For taxonomists, days often start, and sometimes end, with the question: what is that?
Whether you’re an entomologist, staring at a new species of riffle bug from a rainforest stream, or a palaeontologist piecing together the remnant lifelines of a trilobite, the correct placement of a species in the Tree of Life is a universal and most fundamental task.
This job of assigning species into a biological classification is the science of taxonomy (sometimes also called systematics).
In the biological sciences, taxonomy has been the bedrock of our work for over 250 years. In 1758, Carolus Linnaeus, the Swedish naturalist and founder of biological classification, published his 10th edition of the Systema Naturae.
This book of names is the commencement date for classification. No names before this date count today.
What's in a Name
Just as many of us have double-barrel names, so too do species, with each composed of a genus name followed by a species name.
For humans, Homo is our genus and sapiens our species. This is called binomial nomenclature – or two-part naming – and it has proven to be one of the more enduring information systems developed in recent centuries.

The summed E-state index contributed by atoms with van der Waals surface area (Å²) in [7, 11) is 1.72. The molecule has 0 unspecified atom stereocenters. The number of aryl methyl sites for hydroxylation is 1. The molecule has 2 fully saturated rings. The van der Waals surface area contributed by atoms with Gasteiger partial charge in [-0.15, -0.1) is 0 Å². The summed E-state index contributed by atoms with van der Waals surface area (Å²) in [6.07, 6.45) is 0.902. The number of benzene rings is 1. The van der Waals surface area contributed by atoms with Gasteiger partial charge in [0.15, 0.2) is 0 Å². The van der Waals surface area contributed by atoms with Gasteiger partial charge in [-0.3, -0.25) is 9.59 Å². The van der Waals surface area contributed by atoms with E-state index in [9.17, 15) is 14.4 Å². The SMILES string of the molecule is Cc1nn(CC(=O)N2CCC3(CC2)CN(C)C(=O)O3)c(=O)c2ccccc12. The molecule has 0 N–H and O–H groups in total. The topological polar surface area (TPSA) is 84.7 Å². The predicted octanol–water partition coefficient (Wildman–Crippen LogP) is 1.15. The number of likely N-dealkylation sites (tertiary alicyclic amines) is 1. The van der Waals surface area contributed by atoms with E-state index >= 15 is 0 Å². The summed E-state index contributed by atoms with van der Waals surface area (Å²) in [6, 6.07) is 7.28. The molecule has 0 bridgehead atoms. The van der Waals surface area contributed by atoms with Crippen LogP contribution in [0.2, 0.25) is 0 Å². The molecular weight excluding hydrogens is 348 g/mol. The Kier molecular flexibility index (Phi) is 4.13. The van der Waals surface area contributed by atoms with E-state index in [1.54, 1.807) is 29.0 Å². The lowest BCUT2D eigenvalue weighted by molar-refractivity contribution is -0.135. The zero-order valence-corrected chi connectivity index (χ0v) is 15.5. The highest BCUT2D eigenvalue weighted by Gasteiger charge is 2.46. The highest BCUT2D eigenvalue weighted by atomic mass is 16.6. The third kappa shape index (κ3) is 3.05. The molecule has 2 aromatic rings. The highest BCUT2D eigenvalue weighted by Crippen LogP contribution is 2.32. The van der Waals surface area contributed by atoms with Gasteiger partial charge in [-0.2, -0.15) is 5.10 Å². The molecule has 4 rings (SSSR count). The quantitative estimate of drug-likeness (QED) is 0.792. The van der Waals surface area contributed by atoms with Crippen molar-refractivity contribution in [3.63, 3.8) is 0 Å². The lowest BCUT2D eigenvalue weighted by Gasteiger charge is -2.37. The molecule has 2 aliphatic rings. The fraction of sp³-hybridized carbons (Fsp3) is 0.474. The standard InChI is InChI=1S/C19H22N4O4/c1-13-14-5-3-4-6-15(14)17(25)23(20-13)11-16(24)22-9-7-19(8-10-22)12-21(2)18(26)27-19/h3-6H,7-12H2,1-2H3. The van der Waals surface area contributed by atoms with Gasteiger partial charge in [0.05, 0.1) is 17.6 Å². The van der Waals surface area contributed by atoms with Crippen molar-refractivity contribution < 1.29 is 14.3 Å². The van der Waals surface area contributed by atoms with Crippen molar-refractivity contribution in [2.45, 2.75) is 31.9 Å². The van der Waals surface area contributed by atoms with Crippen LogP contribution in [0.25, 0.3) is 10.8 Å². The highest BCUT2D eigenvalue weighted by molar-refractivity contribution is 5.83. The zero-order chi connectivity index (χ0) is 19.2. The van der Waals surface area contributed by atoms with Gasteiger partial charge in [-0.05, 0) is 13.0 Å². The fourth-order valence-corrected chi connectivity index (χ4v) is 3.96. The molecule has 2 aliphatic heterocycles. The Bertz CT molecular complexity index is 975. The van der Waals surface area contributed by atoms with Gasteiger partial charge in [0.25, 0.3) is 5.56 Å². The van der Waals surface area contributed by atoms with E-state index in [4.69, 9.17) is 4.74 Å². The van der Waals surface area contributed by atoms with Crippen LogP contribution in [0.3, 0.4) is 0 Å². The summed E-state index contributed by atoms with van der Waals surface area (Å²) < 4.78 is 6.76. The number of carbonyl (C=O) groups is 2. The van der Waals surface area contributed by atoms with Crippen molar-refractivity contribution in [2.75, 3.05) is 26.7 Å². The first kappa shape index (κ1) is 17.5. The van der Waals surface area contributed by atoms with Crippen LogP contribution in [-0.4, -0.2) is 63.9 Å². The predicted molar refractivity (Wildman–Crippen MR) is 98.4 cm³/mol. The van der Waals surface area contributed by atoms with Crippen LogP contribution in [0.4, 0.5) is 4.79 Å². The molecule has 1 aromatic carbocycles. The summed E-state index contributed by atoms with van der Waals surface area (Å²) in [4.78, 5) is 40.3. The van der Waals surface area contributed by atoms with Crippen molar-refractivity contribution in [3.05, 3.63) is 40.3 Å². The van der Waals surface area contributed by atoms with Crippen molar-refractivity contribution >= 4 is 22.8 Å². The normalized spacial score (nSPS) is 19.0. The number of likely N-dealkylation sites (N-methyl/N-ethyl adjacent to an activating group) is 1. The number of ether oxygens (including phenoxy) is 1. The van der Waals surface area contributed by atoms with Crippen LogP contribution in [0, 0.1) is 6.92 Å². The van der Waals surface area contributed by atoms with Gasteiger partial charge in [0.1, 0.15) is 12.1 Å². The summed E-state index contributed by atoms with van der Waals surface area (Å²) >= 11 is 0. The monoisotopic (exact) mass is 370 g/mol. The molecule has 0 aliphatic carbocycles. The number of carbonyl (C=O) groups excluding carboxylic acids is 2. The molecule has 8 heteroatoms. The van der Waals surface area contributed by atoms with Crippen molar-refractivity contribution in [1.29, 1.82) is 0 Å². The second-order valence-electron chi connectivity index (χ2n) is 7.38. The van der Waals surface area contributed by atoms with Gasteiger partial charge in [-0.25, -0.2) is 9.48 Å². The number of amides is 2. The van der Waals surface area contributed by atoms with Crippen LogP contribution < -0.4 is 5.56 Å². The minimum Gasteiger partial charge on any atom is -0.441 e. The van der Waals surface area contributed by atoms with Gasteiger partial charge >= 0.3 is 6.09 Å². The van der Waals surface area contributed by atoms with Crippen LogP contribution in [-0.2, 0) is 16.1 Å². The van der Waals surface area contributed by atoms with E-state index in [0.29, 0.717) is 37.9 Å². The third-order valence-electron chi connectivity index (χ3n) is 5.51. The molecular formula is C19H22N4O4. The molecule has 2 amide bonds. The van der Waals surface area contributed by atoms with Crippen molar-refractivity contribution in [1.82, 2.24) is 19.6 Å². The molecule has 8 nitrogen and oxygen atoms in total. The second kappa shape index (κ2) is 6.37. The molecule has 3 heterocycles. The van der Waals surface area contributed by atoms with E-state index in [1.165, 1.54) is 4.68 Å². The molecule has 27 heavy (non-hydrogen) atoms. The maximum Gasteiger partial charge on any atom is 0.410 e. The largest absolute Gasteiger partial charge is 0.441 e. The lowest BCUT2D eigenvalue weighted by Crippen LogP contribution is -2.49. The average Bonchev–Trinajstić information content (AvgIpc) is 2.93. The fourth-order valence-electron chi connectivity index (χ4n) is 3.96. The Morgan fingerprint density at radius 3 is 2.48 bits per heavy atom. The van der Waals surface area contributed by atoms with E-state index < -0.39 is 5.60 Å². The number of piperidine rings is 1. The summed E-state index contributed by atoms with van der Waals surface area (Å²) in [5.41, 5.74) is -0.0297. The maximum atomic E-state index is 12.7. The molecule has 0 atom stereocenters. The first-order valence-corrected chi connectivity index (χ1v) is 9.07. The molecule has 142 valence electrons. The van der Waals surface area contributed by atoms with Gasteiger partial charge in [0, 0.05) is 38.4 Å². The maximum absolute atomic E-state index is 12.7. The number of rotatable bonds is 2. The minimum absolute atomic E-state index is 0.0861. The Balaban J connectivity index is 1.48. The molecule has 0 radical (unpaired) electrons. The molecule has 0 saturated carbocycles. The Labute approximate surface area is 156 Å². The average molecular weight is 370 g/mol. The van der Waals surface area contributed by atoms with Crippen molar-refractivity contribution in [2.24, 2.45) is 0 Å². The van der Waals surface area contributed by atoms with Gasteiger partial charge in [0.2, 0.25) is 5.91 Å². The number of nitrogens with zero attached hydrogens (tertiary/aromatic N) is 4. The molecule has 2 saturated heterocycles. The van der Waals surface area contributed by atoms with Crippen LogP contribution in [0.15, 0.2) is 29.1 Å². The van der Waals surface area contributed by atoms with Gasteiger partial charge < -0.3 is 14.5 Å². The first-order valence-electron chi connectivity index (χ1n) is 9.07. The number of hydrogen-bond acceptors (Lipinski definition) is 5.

Of course, it doesn’t all end with the binomial Homo sapiens, as we belong with other Homo species, as well as our great ape cousins, to the family Hominidae.
In turn, hominids belong to the order Primates, gathering us with monkeys, lemurs, lorises and tarsiers.
Eventually, we are nested within the animal kingdom (Metazoa), and finally to all of the Tree of Life.
All of this is akin to the ultimate “Russian doll” set, where a hierarchy of relationships is established (see image below. Credit: Peter Halasz/Wikimedia Commons).
The Power of Classification
Herein lies the power of classifications because taxonomic hierarchies are highly informative and predictive, while at the same time being simple to understand.
The genus Homo tells us something about all of its species: they share characteristics that are known to them and only to them, and not to other genera such as their nearest relative, the fossil genus Australopithecus.
Biological classifications are “natural” because they reflect the evolutionary history of the organisms being classified.
They differ from so-called “unnatural” classifications, which are systems of convenience – think, for example, of how the nuts and bolts are arranged in a hardware store.
Biological classifications, in contrast, are based on recovering the relationships between species, so the species most closely related share attributes (e.g. physical features, behavior, DNA) that have been inherited from a common ancestor.
It may seem that the taxonomic task is straightforward. But this is far from the truth. Nature is not arranged into self-identifying units that are neatly packaged for us to just pick off.
It is a truism also that within the endless range of biological variation we scientists find ourselves confronted with, the patterns we discern must be attributable to evolutionary history.
But at the same time, the edges of our taxonomic units such as species are often fuzzy, and different lines of evidence can and often do give conflicting results.